2012 Film

Brief Summary

A double shot from Japanese up-and-comer Hajime Ohata. Blending elements of Kiyoshi Kurosawa and Shinya Tsukamoto with just the right amount of kaiju monster battles, Ohata is quickly building a reputation as one of Japan’s brightest new talents.

Full Description

A double shot from one of Japan’s brightest – and strangest – young directors, THE BIG GUN and HENGE prove that the country that spawned iconic talents like Kiyoshi Kurosawa and Shinya Tsukamoto isn’t done yet.

With his twenty minute short film THE BIG GUN, Ohata captures Japan at its economic worst, the crumbling economy leaving the residents of a small town completely on their own as employer after employer shuts down. In the face of financial ruin, the owner of a local ironworks and his brother have no choice but to accept an offer from local gangsters to design and construct bargain handguns. Things do not end well.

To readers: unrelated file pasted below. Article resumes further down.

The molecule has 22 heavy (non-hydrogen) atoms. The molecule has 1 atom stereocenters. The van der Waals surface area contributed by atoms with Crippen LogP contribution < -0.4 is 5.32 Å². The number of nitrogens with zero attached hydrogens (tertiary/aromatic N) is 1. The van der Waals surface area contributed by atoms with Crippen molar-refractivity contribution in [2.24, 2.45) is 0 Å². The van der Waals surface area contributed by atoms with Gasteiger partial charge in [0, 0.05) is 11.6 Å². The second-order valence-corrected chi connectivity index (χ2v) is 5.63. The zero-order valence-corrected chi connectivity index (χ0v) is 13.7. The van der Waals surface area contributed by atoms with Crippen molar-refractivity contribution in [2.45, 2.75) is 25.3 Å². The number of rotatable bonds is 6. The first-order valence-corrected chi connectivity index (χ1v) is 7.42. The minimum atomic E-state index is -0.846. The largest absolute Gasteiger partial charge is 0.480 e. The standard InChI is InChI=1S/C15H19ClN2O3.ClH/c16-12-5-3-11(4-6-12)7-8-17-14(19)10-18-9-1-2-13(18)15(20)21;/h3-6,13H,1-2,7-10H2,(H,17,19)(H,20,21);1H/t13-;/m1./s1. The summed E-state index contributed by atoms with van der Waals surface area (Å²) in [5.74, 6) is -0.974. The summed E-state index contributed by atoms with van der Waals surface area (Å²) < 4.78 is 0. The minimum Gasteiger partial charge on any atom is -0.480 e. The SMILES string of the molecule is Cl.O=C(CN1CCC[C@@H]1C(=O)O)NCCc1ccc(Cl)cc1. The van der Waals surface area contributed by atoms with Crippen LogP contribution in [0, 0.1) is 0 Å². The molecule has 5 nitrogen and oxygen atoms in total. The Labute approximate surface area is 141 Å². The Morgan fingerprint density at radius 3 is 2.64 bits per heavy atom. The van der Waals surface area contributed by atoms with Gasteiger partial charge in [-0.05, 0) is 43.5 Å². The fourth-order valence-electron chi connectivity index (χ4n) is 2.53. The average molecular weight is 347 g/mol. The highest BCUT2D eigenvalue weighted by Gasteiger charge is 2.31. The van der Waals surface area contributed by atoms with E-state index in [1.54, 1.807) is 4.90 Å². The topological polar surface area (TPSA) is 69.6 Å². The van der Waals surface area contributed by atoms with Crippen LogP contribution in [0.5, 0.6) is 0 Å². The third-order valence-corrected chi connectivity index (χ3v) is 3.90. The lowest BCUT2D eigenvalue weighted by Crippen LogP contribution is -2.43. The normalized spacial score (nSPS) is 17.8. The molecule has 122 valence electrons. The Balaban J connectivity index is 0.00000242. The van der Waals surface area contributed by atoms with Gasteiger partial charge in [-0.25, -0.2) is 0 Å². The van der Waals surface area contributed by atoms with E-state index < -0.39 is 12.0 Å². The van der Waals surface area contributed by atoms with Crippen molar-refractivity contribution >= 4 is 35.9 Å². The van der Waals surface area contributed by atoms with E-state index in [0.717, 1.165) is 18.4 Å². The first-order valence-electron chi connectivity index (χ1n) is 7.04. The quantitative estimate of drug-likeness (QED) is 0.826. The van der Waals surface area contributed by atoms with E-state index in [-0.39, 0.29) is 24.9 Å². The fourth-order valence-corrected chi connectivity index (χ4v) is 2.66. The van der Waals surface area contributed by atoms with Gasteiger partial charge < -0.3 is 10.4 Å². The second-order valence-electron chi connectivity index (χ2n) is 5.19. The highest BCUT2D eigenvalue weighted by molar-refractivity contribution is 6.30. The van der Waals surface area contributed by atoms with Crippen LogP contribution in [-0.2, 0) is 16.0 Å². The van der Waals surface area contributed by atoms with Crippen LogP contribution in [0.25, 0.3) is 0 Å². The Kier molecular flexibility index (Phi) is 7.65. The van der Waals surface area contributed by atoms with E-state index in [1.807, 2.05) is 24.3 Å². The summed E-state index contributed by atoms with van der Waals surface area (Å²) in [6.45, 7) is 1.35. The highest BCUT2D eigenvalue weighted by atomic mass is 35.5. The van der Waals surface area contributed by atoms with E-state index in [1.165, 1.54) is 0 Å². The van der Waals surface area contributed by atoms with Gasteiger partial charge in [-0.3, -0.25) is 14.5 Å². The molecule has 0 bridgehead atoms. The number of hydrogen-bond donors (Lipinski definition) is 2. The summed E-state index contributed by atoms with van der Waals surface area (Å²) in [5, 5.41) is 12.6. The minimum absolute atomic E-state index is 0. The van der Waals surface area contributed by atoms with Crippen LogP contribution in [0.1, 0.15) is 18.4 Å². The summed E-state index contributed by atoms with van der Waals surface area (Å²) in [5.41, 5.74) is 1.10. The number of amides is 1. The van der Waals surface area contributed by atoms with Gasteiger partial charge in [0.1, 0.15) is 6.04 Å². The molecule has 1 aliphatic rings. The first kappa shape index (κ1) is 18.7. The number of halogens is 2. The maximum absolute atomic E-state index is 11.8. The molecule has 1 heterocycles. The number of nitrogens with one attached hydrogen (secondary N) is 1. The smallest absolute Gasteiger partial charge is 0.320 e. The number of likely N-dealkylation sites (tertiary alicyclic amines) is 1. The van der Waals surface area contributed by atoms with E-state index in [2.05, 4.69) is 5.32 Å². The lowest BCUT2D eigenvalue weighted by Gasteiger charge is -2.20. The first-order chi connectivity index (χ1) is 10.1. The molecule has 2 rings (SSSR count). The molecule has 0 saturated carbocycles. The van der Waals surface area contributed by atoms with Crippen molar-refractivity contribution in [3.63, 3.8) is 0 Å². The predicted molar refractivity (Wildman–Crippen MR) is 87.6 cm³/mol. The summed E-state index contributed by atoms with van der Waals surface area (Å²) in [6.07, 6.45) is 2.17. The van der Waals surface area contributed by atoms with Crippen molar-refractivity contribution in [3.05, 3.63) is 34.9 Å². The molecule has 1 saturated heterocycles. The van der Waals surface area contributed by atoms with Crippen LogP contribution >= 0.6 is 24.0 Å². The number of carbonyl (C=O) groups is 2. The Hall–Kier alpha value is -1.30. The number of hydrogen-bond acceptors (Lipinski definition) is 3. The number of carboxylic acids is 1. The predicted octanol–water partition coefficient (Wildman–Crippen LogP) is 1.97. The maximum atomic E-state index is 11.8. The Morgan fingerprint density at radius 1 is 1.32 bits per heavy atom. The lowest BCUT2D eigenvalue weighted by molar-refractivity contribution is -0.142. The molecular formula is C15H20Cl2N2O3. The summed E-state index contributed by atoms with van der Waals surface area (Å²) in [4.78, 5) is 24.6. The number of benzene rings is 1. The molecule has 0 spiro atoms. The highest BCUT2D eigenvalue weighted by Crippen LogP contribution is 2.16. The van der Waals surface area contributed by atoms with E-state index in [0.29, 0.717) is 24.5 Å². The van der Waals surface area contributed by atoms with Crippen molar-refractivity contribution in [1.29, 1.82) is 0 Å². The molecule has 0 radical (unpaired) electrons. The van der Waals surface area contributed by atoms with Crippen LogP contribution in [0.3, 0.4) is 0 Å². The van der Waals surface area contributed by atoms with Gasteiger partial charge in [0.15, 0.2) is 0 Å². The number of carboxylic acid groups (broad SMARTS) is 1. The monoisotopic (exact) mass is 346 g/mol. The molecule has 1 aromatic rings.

Ohata was silent for some time following THE BIG GUN’s completion in 2008 but returned to screens this year with the longer, more ambitious offering HENGE. Part domestic drama, part creature feature, HENGE wears its influences on its blood-soaked sleeve, and while some parts may feel familiar, the way they’re assembled is utterly unique.

HENGE tells the story of a marriage on the rocks, the husband afflicted with strange fits that he says feels as if some strange creature is trying to burst out of him. This bad scenario becomes even worse when the wife must acknowledge that she cannot care for her husband – who she still loves – and must send him away. But when he escapes and returns – looking not for vengeance but for shelter – both must confront the truth that his description of his fits is in fact a reality and his days as a human are rapidly coming to an end. An enormously ambitious micro budget effort, HENGE shows the sort of raw power that hasn’t been seen from Japan since the original TETSUO. (Todd Brown)